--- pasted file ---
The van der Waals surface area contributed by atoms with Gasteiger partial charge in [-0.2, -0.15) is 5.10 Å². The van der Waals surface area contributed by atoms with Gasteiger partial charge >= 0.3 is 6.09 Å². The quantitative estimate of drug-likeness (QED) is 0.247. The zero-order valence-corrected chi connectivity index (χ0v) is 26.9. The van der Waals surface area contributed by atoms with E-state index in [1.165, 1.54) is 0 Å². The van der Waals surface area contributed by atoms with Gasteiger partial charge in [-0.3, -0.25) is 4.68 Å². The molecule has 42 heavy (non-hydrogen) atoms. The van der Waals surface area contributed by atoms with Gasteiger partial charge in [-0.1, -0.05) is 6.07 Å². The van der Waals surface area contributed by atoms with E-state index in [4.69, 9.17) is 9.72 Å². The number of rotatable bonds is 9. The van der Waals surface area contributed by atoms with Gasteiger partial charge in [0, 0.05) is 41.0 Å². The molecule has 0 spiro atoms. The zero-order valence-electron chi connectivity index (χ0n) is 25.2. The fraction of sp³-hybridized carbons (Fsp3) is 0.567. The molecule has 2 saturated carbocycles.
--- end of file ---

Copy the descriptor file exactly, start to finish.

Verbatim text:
The van der Waals surface area contributed by atoms with Gasteiger partial charge in [-0.2, -0.15) is 5.10 Å². The van der Waals surface area contributed by atoms with Gasteiger partial charge >= 0.3 is 6.09 Å². The quantitative estimate of drug-likeness (QED) is 0.247. The zero-order valence-corrected chi connectivity index (χ0v) is 26.9. The van der Waals surface area contributed by atoms with E-state index in [1.165, 1.54) is 0 Å². The van der Waals surface area contributed by atoms with Gasteiger partial charge in [-0.3, -0.25) is 4.68 Å². The molecule has 42 heavy (non-hydrogen) atoms. The van der Waals surface area contributed by atoms with Gasteiger partial charge in [-0.1, -0.05) is 6.07 Å². The van der Waals surface area contributed by atoms with E-state index in [4.69, 9.17) is 9.72 Å². The number of rotatable bonds is 9. The van der Waals surface area contributed by atoms with Gasteiger partial charge in [0, 0.05) is 41.0 Å². The molecule has 0 spiro atoms. The zero-order valence-electron chi connectivity index (χ0n) is 25.2. The fraction of sp³-hybridized carbons (Fsp3) is 0.567. The molecule has 2 saturated carbocycles.